Net Metering in New Mexico

Net Metering

Only 30 ft tall kicks in at 6mph and at 12mph produces 36kw enough to power 30 average homes

Last Updated May 31, 2017

Program Overview

    • Implementing Sector:

      State

    • Category:

      Regulatory Policy

    • State:

      New Mexico

    • Incentive Type:

      Net Metering

    • Eligible Renewable/Other Technologies:

      Geothermal Electric, Solar Thermal Electric, Solar Photovoltaics, Wind (All), Biomass, Hydroelectric, Municipal Solid Waste, Combined Heat & Power, Fuel Cells using Non-Renewable Fuels, Landfill Gas, Wind (Small), Hydroelectric (Small), Fuel Cells using Renewable Fuels, Microturbines

    • Applicable Sectors:

      Commercial, Industrial, Local Government, Nonprofit, Residential, Schools, State Government, Federal Government, Agricultural, Institutional

    • Applicable Utilities:

      Investor-owned utilities, electric cooperatives

    • System Capacity Limit:

      80 MW

    • Aggregate Capacity Limit:

      No limit specified

    • Net Excess Generation:

      Either credited to customer’s next bill at avoided cost rate or excess kWh generated are credited to the account and rolled over indefinitely (equivalent to retail rate) (e.g., available to PNM customers). If customer leaves the utility, unused credits are paid out at the avoided cost rate.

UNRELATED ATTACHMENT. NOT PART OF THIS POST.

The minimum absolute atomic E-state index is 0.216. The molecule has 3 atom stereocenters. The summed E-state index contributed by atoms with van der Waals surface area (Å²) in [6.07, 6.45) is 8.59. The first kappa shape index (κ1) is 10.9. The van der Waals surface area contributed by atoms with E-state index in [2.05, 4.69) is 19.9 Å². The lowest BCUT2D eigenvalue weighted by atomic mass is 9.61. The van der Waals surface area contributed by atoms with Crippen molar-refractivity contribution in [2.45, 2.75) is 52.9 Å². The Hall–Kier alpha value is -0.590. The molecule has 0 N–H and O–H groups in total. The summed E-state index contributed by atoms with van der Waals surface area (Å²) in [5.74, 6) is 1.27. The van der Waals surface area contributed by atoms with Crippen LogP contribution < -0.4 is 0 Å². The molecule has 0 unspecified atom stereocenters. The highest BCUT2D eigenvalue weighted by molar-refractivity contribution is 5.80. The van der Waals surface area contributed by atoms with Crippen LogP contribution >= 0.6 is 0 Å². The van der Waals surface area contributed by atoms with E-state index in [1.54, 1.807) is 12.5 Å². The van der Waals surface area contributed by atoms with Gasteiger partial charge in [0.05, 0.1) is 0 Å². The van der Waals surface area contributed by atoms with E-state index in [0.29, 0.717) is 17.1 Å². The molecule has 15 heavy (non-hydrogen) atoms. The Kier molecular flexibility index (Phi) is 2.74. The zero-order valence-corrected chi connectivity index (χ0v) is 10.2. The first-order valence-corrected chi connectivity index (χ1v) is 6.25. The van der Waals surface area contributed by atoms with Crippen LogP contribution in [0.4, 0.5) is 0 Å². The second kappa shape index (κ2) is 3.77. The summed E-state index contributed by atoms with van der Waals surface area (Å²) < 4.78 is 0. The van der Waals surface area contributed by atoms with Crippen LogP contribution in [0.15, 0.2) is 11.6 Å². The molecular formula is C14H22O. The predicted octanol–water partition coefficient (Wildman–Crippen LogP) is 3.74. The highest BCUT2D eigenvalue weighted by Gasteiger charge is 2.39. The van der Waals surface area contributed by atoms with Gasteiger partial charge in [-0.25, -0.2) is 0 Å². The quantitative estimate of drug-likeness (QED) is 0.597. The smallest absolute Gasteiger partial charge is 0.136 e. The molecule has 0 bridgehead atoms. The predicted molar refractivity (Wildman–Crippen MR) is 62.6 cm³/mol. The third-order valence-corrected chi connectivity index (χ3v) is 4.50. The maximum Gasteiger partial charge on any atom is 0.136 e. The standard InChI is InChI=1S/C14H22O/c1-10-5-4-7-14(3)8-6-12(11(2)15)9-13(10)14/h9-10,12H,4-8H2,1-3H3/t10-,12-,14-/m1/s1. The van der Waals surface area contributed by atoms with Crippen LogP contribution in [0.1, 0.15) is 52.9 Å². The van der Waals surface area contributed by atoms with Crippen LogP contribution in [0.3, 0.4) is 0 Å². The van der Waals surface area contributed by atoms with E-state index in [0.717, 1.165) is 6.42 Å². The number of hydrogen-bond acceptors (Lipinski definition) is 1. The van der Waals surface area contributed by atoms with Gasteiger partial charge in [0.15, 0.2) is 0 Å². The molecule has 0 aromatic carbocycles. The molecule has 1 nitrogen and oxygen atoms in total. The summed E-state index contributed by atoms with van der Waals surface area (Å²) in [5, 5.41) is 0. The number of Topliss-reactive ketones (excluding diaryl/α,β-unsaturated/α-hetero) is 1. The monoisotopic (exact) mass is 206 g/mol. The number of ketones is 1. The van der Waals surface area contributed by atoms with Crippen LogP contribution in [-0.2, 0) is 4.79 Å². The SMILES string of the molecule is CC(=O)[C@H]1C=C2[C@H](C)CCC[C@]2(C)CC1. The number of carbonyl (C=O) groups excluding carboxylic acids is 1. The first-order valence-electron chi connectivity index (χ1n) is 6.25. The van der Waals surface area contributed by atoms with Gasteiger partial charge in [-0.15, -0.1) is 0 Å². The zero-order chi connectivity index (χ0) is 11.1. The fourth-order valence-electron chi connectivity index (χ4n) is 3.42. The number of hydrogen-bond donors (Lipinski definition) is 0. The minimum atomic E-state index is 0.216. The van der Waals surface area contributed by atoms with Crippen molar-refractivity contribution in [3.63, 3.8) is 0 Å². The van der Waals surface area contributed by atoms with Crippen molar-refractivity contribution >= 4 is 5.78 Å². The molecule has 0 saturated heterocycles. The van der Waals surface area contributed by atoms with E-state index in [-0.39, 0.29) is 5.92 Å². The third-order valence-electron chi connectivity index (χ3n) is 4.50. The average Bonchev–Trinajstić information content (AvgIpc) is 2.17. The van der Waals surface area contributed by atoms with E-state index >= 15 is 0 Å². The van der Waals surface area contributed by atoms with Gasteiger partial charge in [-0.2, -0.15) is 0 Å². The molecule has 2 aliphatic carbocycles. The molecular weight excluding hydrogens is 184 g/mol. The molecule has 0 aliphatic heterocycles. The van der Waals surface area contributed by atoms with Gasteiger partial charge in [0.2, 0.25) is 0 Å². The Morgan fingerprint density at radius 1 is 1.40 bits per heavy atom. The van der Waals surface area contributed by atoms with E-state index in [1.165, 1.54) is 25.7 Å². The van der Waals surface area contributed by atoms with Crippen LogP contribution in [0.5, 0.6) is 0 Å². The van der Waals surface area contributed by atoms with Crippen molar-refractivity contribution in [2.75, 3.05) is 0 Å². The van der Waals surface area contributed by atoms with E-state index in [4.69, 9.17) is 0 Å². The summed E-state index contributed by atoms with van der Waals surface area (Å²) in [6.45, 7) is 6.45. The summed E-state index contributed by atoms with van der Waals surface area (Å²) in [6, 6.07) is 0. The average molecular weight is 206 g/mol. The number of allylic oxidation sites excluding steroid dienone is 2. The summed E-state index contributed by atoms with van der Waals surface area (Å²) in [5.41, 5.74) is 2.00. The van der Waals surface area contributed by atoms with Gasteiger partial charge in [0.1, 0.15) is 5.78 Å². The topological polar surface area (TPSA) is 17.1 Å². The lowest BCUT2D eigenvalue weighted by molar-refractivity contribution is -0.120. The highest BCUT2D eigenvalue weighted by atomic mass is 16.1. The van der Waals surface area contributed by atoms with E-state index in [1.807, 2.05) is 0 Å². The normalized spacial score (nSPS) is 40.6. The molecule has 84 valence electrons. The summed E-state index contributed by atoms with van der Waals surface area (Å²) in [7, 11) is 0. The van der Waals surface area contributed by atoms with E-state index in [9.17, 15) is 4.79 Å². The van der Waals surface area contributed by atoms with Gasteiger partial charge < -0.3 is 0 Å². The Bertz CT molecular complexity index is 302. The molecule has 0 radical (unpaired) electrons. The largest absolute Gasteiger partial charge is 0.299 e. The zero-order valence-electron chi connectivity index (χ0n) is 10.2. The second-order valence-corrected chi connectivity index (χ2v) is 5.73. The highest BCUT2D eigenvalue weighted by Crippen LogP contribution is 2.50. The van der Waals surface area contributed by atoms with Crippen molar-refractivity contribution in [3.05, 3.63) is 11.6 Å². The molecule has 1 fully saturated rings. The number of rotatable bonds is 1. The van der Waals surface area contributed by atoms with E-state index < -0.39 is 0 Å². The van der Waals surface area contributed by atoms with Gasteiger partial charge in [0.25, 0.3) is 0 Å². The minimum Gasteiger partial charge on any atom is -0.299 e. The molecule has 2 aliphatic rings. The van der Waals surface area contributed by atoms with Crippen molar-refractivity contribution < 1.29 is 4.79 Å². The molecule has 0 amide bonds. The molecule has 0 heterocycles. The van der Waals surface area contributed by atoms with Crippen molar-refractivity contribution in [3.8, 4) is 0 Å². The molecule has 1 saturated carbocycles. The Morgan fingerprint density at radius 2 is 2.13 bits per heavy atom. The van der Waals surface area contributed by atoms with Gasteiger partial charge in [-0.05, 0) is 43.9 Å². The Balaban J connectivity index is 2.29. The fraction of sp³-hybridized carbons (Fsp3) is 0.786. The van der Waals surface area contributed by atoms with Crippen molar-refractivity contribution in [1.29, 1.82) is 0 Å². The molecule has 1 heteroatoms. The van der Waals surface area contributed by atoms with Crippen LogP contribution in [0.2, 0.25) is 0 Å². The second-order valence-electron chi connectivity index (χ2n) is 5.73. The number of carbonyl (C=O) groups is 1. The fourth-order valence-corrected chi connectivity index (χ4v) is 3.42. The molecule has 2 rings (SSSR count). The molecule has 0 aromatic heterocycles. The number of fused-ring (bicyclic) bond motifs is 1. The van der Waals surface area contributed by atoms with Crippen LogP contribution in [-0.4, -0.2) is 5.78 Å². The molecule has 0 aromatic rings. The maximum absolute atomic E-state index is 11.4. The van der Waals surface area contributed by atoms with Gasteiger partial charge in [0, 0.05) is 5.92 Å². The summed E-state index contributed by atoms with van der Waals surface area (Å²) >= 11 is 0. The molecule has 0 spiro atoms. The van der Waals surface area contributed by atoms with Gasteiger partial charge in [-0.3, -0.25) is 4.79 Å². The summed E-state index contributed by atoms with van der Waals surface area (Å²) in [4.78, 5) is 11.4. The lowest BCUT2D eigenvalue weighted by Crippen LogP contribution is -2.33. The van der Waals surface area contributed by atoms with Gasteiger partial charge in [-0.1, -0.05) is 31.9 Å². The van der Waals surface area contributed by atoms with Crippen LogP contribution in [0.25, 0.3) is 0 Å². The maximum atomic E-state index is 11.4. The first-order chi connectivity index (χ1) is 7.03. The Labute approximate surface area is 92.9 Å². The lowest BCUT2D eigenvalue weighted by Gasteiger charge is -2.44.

• Ownership of Renewable Energy Credits:

      Customer-generator owns the RECs

    • Meter Aggregation:

      Not addressed

Summary

Eligibility and Availability

Net metering is available to all “qualifying facilities” (QFs), as defined by the federal Public Utility Regulatory Policies Act of 1978 (PURPA), which pertains to renewable energy systems and combined heat and power systems up to 80 megawatts (MW) in capacity. There is no statewide cap on the aggregate capacity of net-metered systems.

All utilities subject to Public Regulation Commission (PRC) jurisdiction must offer net metering. (Municipal utilities, which are not regulated by the PRC, are exempt.) Customers are required to be billed for service in accordance with the rate structure and monthly charges that the customer would be assigned if the customer had not interconnected a QF.

Net Excess Generation

For net-metered systems 10 kilowatts (kW) or less, the utility has a choice in how to compensate customers for net excess generation (NEG). The utility may credit the customer on the next bill for the excess kilowatt-hours (kWh) generated, by either:

  • Crediting or paying the customer for the NEG supplied to the utility at the utility’s energy rate (i.e., avoided cost rate); or,
  • Crediting the customer for the kWh of NEG supplied to the utility. Unused credits are carried forward from month-to-month, provided that if a utility opts to credit customers and the customer leaves the system, the customer’s unused credits for excess kWh generated are paid to the customer at the utility’s energy rate.

Utility-specific information on net metering can be found at the following websites: